Talking about access is necessary when discussing information, geographic proximity, acceptability, and affordability. However, focusing on access alone is insufficient, as sustained contraceptive use remains an issue. In many countries, discontinuation among users of short-acting and traditional methods remains high. Therefore, though it is important to focus on the unmet need for family planning, evidence suggests empowering women who are already using contraception (any method) not only to continue using but, through use, enable them to achieve their own reproductive choices and intentions[iii]. Limiting the number of women who have used a method and stopped for reasons beyond their control will be as effective as educating clients who have never used a method to pick up a method for the first time or after a long timeiii.
Using a multisectoral approach to address multiple and intersecting vulnerabilities
One thing that was clear is that, in tackling sexual and reproductive health and rights (SRHR), programmes and policies must consider the complex, multiple, and interacting factors that influence sexual and reproductive health and the overall well-being of individuals, regardless of geography. It may sound cliché but using a multisectoral and integrated approach to address the intersecting vulnerabilities that increase adverse outcomes, especially among adolescents, is important for sustainable and long-term programming. Working with multiple sectors beyond health, including financial, gender, education, labor, etc., are promising strategies for achieving high-level impact in FP/SRH programming.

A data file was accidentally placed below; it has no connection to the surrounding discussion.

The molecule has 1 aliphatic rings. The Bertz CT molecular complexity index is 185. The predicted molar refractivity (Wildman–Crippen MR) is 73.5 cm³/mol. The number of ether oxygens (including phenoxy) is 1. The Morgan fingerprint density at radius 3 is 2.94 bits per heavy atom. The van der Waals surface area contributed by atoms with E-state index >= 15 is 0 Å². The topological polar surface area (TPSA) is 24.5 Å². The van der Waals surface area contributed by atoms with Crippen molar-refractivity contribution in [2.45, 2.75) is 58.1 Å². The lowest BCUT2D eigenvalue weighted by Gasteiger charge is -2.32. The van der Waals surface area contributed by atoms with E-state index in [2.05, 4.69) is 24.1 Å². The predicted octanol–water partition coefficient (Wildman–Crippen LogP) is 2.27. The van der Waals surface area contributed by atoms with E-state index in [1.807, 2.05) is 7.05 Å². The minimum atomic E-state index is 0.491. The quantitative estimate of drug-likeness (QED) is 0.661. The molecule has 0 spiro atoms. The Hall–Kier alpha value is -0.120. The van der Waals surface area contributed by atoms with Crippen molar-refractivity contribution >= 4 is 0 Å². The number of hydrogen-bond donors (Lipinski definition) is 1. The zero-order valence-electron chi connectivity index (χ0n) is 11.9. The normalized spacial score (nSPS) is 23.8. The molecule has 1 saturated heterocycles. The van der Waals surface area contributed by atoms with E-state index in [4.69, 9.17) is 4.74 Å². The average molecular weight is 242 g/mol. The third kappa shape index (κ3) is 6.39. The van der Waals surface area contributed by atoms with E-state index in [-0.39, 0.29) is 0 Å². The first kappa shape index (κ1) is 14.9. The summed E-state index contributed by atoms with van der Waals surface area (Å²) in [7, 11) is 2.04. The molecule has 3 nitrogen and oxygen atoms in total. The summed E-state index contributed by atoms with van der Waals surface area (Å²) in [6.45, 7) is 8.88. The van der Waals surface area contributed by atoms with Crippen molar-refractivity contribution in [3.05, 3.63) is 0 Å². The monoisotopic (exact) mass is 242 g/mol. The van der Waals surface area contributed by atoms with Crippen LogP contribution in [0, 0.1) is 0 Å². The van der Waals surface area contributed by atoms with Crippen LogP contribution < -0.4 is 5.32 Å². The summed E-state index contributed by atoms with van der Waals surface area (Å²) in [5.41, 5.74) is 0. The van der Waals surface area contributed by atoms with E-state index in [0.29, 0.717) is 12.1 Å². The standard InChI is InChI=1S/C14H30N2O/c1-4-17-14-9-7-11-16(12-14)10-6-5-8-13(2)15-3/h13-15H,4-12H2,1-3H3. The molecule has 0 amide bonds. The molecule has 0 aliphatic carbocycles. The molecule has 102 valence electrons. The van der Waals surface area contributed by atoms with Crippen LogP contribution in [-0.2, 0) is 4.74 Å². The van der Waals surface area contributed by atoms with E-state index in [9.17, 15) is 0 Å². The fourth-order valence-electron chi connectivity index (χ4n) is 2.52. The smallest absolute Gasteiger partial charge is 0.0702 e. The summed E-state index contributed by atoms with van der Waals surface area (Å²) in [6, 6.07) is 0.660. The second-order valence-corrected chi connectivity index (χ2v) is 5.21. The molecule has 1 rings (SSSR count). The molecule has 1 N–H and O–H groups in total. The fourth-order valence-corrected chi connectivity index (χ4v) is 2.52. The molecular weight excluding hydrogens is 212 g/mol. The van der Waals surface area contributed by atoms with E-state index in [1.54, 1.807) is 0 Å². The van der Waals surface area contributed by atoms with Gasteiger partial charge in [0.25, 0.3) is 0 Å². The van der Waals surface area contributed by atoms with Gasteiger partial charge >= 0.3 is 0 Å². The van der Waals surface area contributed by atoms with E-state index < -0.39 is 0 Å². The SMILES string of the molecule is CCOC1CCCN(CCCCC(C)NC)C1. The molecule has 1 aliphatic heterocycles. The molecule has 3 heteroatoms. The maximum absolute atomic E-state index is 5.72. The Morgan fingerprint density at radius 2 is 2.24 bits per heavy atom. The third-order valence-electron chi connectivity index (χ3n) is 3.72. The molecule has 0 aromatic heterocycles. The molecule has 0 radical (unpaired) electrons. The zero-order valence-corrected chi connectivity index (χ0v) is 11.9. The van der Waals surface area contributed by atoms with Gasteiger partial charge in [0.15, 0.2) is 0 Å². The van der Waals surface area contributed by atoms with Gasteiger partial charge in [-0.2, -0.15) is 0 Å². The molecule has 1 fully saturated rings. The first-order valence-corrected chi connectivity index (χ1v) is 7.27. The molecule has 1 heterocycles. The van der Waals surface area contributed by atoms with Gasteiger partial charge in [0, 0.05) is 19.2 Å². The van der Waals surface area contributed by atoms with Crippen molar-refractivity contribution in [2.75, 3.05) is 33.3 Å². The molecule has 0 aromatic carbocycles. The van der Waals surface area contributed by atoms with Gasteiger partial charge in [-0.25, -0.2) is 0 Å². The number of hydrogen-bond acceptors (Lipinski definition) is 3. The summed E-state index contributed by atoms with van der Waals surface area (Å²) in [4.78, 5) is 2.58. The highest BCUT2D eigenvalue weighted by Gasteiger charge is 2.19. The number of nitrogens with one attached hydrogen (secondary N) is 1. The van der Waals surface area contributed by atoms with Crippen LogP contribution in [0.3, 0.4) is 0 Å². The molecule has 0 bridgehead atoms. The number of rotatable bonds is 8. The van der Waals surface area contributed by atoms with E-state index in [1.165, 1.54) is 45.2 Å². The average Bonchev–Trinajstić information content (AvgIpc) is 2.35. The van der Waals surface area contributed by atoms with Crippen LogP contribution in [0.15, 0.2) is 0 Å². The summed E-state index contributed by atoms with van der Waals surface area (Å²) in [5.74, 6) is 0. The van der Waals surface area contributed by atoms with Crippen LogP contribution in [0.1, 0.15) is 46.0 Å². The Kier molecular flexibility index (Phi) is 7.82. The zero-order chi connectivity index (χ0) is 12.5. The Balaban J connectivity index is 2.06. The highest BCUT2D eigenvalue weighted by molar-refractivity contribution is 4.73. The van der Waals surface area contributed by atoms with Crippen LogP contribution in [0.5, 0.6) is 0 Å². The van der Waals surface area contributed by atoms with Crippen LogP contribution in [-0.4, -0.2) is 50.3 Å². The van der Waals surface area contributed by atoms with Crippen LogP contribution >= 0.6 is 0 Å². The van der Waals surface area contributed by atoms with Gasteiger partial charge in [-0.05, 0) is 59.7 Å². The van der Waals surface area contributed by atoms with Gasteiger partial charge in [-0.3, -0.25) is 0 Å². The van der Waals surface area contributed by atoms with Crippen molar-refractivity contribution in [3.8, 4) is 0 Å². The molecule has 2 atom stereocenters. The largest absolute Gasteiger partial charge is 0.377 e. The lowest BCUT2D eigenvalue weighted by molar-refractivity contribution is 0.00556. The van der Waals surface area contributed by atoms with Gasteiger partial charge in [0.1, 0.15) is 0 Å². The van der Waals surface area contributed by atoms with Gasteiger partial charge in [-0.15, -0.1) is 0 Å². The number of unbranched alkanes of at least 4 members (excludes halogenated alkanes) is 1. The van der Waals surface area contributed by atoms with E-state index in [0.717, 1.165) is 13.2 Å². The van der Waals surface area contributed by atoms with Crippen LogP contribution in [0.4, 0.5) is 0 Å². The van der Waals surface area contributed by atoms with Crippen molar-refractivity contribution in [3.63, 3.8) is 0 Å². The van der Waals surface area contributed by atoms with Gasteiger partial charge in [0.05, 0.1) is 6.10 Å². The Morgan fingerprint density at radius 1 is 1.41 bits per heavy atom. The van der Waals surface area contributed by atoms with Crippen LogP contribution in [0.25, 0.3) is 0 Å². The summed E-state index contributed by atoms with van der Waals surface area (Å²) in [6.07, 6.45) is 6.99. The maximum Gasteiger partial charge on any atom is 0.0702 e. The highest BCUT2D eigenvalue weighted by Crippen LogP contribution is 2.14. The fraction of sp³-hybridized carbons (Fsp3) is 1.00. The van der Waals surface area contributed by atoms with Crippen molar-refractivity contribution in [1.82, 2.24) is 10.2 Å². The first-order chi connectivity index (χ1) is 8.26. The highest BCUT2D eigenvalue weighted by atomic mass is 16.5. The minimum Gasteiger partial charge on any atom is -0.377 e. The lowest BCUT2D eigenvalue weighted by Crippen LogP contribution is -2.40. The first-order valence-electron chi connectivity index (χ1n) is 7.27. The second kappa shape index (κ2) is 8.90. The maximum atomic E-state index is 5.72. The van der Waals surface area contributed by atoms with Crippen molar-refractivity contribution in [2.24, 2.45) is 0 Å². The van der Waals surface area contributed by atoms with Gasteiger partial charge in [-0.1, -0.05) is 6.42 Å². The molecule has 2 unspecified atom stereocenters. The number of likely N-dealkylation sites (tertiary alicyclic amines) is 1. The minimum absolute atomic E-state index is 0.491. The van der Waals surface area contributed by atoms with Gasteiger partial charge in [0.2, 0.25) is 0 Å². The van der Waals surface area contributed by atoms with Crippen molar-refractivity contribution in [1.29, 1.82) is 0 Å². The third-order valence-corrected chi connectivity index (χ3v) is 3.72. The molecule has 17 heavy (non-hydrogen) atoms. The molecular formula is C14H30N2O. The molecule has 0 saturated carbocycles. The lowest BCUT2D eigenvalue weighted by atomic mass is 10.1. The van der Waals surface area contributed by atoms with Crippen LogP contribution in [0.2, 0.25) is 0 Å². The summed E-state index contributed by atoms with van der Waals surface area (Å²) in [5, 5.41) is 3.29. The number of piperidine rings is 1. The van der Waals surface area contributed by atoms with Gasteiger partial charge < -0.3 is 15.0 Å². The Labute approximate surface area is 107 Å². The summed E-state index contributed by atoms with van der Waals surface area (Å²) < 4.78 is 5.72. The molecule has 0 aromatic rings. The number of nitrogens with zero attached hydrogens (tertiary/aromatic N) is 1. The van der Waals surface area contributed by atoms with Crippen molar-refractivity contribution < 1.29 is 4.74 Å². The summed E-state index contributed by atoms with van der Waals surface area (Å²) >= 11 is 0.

We can’t sugar-coat it; these multi-pronged approaches are expensive! A conference like ICFP that brings many actors to the table, including development partners, donors, and policymakers, is, therefore, an important avenue not only to discuss these different approaches but also to show value from the different studies presented that approaches that address the multiple determinants of SRH are better in terms of scalability and sustainability. Don’t get me wrong, single-pronged approaches have value and place but are often limited in how they can be scaled or sustained in the long term.